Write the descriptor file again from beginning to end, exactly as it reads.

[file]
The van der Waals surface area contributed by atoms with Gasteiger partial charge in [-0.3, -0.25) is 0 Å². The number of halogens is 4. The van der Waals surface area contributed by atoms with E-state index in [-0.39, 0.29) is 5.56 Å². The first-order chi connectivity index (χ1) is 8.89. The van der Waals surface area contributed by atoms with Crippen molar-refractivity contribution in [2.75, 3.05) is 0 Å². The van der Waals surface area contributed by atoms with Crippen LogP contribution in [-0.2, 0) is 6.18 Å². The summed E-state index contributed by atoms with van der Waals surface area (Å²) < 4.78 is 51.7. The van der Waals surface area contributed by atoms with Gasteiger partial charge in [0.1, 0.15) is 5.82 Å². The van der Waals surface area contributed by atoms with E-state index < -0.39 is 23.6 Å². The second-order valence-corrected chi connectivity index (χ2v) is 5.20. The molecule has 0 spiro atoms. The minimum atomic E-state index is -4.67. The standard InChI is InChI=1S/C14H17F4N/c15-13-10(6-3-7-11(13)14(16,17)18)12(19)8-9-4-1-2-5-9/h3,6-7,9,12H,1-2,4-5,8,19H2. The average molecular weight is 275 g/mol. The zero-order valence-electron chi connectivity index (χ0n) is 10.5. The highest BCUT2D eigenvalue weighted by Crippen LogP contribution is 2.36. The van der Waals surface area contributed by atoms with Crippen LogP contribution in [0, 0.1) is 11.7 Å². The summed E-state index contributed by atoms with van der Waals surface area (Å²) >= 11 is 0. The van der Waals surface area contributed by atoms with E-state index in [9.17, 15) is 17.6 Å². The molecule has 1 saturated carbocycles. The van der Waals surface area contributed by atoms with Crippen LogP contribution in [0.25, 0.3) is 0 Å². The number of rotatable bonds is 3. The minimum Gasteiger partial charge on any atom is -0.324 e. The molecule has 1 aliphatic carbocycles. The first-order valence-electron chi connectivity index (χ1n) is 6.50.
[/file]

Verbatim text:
The van der Waals surface area contributed by atoms with Gasteiger partial charge in [-0.3, -0.25) is 0 Å². The number of halogens is 4. The van der Waals surface area contributed by atoms with E-state index in [-0.39, 0.29) is 5.56 Å². The first-order chi connectivity index (χ1) is 8.89. The van der Waals surface area contributed by atoms with Crippen molar-refractivity contribution in [2.75, 3.05) is 0 Å². The van der Waals surface area contributed by atoms with Crippen LogP contribution in [-0.2, 0) is 6.18 Å². The summed E-state index contributed by atoms with van der Waals surface area (Å²) < 4.78 is 51.7. The van der Waals surface area contributed by atoms with Gasteiger partial charge in [0.1, 0.15) is 5.82 Å². The van der Waals surface area contributed by atoms with E-state index < -0.39 is 23.6 Å². The second-order valence-corrected chi connectivity index (χ2v) is 5.20. The molecule has 0 spiro atoms. The minimum atomic E-state index is -4.67. The standard InChI is InChI=1S/C14H17F4N/c15-13-10(6-3-7-11(13)14(16,17)18)12(19)8-9-4-1-2-5-9/h3,6-7,9,12H,1-2,4-5,8,19H2. The average molecular weight is 275 g/mol. The zero-order valence-electron chi connectivity index (χ0n) is 10.5. The highest BCUT2D eigenvalue weighted by Crippen LogP contribution is 2.36. The van der Waals surface area contributed by atoms with Crippen LogP contribution in [0, 0.1) is 11.7 Å². The summed E-state index contributed by atoms with van der Waals surface area (Å²) >= 11 is 0. The van der Waals surface area contributed by atoms with E-state index in [9.17, 15) is 17.6 Å². The molecule has 1 saturated carbocycles. The van der Waals surface area contributed by atoms with Crippen LogP contribution in [0.25, 0.3) is 0 Å². The number of rotatable bonds is 3. The minimum Gasteiger partial charge on any atom is -0.324 e. The molecule has 1 aliphatic carbocycles. The first-order valence-electron chi connectivity index (χ1n) is 6.50.